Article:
What was the official name for Łutselk’e? Which town used to be called Rae-Edzo?
Ever since the pioneering Arctic explorer Martin Frobisher landed on what he dubbed The Countess of Warwick’s Island 430 years ago, Europeans have littered Canada’s North with ill-fitting toponyms. And for just as long, Aboriginals have reclaimed those names: Inuit immediately called Frobisher’s isle Kodlunarn, or white man’s, island – an immensely more sensible designation, and, today, its official name.
In a similar spirit, during the past half-century numerous communities in the Northwest Territories have shrugged off their Western place-names in favour of traditional monikers. Some have then gone a step further, re-changing the spelling to make it phonetically correct. For instance, the NWT community of Snare Lake became Wekweti in 1998, then, in 2005, Wekweètı̀, to capture the Dene pronunciation: weh-kway-tea.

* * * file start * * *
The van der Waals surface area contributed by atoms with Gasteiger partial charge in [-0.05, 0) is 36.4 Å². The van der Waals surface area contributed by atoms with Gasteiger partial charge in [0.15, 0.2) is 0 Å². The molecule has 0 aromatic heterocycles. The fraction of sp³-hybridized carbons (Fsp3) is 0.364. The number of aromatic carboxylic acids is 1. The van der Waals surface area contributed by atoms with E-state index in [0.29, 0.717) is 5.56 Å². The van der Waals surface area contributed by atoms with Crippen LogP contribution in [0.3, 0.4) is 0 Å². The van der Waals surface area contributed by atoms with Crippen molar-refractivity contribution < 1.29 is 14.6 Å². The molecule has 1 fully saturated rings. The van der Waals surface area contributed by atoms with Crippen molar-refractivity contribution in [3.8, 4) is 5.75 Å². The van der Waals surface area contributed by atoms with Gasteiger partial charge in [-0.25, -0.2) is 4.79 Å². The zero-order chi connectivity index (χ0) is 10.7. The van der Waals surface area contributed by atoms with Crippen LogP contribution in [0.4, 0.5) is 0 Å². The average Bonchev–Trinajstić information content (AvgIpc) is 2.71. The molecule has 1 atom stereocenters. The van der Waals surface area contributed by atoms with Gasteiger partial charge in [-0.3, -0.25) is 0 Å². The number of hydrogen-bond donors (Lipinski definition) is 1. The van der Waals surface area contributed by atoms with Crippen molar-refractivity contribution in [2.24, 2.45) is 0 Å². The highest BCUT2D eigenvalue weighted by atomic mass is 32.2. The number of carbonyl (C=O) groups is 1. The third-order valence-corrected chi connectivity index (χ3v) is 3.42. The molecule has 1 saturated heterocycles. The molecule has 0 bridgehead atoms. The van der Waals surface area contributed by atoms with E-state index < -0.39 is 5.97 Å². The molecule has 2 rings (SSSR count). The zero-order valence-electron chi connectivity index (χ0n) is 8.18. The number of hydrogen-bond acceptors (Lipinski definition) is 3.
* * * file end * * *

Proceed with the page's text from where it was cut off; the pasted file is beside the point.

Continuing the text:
Think you know what’s what? Match the old and new to find out.
|1. Tuktoyaktuk (1950)||a. Fort Norman|
|2. Łutselk’e (1992)||b. Rae Lakes|
|3. Délı̨ne (1993)||c. Rae-Edzo|
|4. Tsiigehtchic (1994)||d. Port Brabant|
|5. Wha Ti (1996)/Whatı̀ (2005)||e. Snare Lake|
|6. Tulit’a (1996)||f. Snowdrift|
|7. Wekweti (1998)/Wekweètı̀ (2005)||g. Holman Island|
|8. Behchokǫ̀ (2005)||h. Fort Franklin|
|9. Gamètı̀ (2005)||i. Lac la Martre|
|10. Ulukhaktok (2006)||j. Arctic Red River|
Keen to learn more? Discover Aboriginal culture in the Northwest Territories.
1d, 2f, 3h, 4j, 5i, 6a, 7e, 8c, 9b, 10g